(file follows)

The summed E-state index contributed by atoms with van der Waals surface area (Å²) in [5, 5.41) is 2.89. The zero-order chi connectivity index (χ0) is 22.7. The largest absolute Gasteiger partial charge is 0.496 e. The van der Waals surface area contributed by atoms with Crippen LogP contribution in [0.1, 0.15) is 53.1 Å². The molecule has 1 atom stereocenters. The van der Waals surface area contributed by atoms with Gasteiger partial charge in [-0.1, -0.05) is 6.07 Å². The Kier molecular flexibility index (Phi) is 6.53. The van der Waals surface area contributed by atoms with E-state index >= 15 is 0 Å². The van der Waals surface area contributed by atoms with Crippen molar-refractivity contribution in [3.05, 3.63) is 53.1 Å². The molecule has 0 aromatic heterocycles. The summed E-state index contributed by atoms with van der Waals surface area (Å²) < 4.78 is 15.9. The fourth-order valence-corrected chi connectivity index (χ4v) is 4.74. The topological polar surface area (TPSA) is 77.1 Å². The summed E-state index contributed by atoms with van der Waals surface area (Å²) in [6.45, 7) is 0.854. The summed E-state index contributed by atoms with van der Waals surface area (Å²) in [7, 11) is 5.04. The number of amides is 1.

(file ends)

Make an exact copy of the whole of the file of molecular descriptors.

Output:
The summed E-state index contributed by atoms with van der Waals surface area (Å²) in [5, 5.41) is 2.89. The zero-order chi connectivity index (χ0) is 22.7. The largest absolute Gasteiger partial charge is 0.496 e. The van der Waals surface area contributed by atoms with Crippen LogP contribution in [0.1, 0.15) is 53.1 Å². The molecule has 1 atom stereocenters. The van der Waals surface area contributed by atoms with Gasteiger partial charge in [-0.1, -0.05) is 6.07 Å². The Kier molecular flexibility index (Phi) is 6.53. The van der Waals surface area contributed by atoms with E-state index >= 15 is 0 Å². The van der Waals surface area contributed by atoms with Crippen molar-refractivity contribution in [3.05, 3.63) is 53.1 Å². The molecule has 0 aromatic heterocycles. The summed E-state index contributed by atoms with van der Waals surface area (Å²) < 4.78 is 15.9. The fourth-order valence-corrected chi connectivity index (χ4v) is 4.74. The topological polar surface area (TPSA) is 77.1 Å². The summed E-state index contributed by atoms with van der Waals surface area (Å²) in [6.45, 7) is 0.854. The summed E-state index contributed by atoms with van der Waals surface area (Å²) in [7, 11) is 5.04. The number of amides is 1.